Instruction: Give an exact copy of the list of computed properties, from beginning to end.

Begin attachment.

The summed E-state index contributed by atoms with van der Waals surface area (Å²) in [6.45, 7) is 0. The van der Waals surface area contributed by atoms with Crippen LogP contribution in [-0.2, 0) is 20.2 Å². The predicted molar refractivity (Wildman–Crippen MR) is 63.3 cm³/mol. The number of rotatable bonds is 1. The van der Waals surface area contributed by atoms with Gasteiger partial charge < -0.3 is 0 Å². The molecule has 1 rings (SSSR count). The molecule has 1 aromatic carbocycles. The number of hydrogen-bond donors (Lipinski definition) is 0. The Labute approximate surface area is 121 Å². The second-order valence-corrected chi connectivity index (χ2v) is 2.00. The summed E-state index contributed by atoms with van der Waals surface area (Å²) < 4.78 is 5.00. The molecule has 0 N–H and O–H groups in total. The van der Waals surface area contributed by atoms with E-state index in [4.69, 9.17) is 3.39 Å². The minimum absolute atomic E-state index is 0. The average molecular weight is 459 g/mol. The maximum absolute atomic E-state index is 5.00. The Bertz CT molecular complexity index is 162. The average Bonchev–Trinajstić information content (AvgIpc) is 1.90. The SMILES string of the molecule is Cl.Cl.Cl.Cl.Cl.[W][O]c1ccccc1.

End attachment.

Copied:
The summed E-state index contributed by atoms with van der Waals surface area (Å²) in [6.45, 7) is 0. The van der Waals surface area contributed by atoms with Crippen LogP contribution in [-0.2, 0) is 20.2 Å². The predicted molar refractivity (Wildman–Crippen MR) is 63.3 cm³/mol. The number of rotatable bonds is 1. The van der Waals surface area contributed by atoms with Gasteiger partial charge < -0.3 is 0 Å². The molecule has 1 rings (SSSR count). The molecule has 1 aromatic carbocycles. The number of hydrogen-bond donors (Lipinski definition) is 0. The Labute approximate surface area is 121 Å². The second-order valence-corrected chi connectivity index (χ2v) is 2.00. The summed E-state index contributed by atoms with van der Waals surface area (Å²) < 4.78 is 5.00. The molecule has 0 N–H and O–H groups in total. The van der Waals surface area contributed by atoms with E-state index in [4.69, 9.17) is 3.39 Å². The minimum absolute atomic E-state index is 0. The average molecular weight is 459 g/mol. The maximum absolute atomic E-state index is 5.00. The Bertz CT molecular complexity index is 162. The average Bonchev–Trinajstić information content (AvgIpc) is 1.90. The SMILES string of the molecule is Cl.Cl.Cl.Cl.Cl.[W][O]c1ccccc1.